Tuesday, November 29, 2011

Treasure! The Funky and Exotic Sea Urchins of Paris!

I am continuing my ongoing blogs from Paris for the next month or so, where I am working at the Museum national d'Histoire naturelle!
When one thinks of Paris, one envisions all sorts of exotic and wonderous experiences- postcards, people, exotic burlesque shows, and food...
From the perspective of a biologist, the museum in Paris is EQUALLY exotic!

Why? Because the Paris museum (the French equivalent to the Smithsonian's National Museum of Natural History) receives MANY specimens from exotic, deep-sea locales around the world.

Because I don't typically get access to many of these specimens, I thought I would share some choice samples from the collections with all of you..

How exotic are these?

Well, to start-I'm not entirely certain that everything I'm showing you below has actually been described in the scientific literature... MANY new species await discovery in the French vaults..

Goniocidaris from deep-sea habitats in the tropical Indo-Pacific..
The most obvious feature here being the bizarrely shaped spines that look like big inverted umbrellas!

A second species of Goniocidaris (also from the deep-sea Indo-Pacific)

Instead of the large spines ending in big flattened horn-thing, these spines are lance-shaped and have a progression of smaller and smaller spines and flanges..
What do the unusual spine shapes do? How are they adaptive? Defensive? Reproductive?


I wrote a blog about a similar cidaroid sea urchin called Psychocidaris. (click here to see!)

Here's a big, deep-sea sea urchin the size of a pumpkin called Echinus melo!
Another large animal that we know practically nothing about...
And finally, we end with one of the more exotic sand dollars.. a genus called Rotula from the African coast in the tropical Atlantic..
Weird are the many strange flanges and holes! What do they do?

Well, in other sand dollars they deflect the hydrodynamic flow.. Go here to see this explanation!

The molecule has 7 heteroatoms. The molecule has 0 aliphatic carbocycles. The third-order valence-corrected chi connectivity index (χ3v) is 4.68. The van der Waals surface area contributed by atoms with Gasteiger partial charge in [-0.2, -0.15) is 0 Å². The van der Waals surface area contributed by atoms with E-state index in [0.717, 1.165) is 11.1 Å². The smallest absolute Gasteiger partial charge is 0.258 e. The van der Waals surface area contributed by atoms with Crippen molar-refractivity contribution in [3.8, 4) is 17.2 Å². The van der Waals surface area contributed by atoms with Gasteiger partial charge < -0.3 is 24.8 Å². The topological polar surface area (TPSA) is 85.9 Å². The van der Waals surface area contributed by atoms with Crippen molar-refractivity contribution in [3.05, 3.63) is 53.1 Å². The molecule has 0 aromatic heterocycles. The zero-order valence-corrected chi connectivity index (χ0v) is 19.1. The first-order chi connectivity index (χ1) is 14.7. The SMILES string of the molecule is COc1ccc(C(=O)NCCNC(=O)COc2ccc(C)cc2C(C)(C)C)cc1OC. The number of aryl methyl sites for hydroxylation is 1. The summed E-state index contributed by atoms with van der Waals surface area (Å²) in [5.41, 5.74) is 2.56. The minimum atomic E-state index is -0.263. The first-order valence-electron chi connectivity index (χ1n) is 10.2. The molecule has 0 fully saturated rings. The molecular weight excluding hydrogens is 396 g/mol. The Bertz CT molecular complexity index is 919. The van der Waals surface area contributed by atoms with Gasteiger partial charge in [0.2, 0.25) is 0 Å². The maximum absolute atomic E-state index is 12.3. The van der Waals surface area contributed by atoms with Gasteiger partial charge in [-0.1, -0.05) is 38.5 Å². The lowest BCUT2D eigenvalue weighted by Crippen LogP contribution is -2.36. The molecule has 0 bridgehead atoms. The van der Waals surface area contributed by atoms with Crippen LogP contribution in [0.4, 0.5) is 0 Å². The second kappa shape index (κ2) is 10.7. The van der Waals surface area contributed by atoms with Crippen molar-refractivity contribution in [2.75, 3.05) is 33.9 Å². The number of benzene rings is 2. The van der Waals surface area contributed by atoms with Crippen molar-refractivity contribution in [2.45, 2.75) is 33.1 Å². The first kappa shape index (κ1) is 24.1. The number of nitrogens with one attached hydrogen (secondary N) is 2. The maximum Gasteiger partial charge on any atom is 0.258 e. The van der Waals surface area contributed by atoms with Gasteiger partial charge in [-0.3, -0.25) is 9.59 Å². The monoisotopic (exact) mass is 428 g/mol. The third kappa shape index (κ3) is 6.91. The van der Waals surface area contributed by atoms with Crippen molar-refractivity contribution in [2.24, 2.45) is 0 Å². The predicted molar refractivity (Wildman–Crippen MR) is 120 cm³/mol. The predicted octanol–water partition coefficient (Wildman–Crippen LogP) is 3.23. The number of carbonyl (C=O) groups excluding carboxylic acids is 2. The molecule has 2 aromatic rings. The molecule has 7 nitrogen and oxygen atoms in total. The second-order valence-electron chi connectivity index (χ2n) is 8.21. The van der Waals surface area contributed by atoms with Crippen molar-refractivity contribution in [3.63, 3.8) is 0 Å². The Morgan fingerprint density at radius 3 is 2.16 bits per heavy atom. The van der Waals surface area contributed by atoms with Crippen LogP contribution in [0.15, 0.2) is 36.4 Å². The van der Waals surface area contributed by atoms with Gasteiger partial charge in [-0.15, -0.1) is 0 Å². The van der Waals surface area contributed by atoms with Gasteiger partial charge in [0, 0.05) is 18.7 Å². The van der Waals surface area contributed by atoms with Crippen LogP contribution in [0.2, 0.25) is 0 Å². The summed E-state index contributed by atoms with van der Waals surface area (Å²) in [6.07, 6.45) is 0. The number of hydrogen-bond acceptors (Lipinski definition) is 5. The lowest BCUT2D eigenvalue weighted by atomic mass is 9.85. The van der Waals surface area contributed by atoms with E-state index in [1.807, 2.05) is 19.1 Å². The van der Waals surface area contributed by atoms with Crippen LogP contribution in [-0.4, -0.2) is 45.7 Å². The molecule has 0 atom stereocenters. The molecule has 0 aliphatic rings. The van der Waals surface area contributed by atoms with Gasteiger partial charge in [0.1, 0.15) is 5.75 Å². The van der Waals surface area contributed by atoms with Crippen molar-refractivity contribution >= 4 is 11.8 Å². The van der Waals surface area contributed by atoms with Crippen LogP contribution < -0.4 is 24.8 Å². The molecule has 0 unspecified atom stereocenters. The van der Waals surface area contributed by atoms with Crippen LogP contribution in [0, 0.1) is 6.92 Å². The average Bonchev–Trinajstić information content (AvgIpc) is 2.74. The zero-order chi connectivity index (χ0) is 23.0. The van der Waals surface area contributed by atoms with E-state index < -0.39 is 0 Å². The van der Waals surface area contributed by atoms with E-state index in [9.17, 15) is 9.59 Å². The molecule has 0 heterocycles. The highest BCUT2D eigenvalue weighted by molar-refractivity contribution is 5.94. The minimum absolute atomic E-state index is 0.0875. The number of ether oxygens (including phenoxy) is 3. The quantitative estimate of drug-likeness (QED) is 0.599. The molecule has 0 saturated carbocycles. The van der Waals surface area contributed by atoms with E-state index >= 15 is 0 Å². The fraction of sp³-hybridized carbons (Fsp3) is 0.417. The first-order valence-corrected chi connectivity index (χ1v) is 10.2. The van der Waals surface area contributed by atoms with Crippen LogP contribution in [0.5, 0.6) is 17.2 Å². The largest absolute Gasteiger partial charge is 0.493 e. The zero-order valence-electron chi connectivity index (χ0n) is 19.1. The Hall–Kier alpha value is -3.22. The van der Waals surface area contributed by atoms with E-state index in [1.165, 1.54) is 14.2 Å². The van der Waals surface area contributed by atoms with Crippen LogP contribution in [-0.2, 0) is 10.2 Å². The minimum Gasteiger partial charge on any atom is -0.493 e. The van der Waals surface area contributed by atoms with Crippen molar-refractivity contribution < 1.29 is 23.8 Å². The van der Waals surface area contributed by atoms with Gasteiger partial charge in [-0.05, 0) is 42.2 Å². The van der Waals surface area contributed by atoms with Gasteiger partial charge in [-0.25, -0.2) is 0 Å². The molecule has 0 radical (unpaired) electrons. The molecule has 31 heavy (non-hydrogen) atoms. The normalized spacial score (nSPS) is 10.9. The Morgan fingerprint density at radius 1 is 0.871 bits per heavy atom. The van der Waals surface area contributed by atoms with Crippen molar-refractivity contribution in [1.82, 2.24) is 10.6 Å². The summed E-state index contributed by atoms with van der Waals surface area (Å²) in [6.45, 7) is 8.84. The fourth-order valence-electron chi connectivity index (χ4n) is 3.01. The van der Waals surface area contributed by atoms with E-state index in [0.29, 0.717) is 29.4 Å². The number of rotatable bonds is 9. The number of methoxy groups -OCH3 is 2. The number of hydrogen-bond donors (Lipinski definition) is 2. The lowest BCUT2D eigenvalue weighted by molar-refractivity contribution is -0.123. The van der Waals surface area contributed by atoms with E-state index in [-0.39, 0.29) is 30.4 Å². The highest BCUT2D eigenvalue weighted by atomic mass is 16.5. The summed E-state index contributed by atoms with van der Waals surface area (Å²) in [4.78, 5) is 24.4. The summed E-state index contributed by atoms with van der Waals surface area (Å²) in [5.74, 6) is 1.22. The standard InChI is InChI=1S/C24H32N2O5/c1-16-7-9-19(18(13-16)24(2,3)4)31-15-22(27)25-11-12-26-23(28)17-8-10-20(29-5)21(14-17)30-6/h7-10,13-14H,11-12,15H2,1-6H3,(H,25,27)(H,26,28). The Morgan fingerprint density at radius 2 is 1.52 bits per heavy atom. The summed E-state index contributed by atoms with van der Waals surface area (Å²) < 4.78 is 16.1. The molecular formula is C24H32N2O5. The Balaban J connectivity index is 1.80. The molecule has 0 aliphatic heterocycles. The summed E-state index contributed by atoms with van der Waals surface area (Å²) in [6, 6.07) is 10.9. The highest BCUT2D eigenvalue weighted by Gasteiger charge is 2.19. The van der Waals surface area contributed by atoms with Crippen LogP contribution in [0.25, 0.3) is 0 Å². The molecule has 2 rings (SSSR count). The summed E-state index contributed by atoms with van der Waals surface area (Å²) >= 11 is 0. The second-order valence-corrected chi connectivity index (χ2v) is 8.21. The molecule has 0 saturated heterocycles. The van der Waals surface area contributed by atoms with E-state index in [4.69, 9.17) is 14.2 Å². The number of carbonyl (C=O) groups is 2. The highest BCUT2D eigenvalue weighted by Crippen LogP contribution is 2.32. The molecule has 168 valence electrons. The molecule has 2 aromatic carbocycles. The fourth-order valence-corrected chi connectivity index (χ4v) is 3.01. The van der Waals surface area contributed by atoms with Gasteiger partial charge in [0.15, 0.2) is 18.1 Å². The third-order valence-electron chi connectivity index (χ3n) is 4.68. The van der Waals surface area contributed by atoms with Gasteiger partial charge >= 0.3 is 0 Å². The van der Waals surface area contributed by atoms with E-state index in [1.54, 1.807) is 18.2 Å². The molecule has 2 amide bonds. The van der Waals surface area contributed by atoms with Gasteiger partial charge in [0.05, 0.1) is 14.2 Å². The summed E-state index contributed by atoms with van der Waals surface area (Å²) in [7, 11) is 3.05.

and just for kicks..here's the bottom or ORAL SURFACE of one.. yes-even these weirdly shaped sand dollars have the tiny, "fur-like" spines covering them and with the channels that lead to the mouth...
More next week...as Echinoblog in Paris continues!

7 comments:

Emily said...

Amazing pictures-- I didn't realize that sea urchins' spines could take on so many shapes.

ChrisM said...

To be sure, these are the extreme forms-but yeah-they are pretty amazing. I've gotten so used to knowing about them I keep on forgetting how little the public knows about them...

pistol shrimp said...

Cool creatures. There are still a lot of creatures waiting to be discovered in the depths of the see.

-admin

LauraJ said...

Thank you! This was the first place (after a fair amount of Googling) I could find an explanation for the 'fingers.' You're doing somethign useful! Thanks again!

ChrisM said...

By fingers-you mean the tiny gills that come off sea urchins and other echinoderms? That question comes up a lot..I'll have to write it up soon...

SaudiExpat said...

Thanks for the explanation on the sand dollars. I picked up hundreds of these while in Gabon but have never known what to call them or what the point of the fingers coming off them were.

ChrisM said...

Wow! Really? those are really cool animals. Great that you see so many of them! Keep track of where you get them. thanks for the info!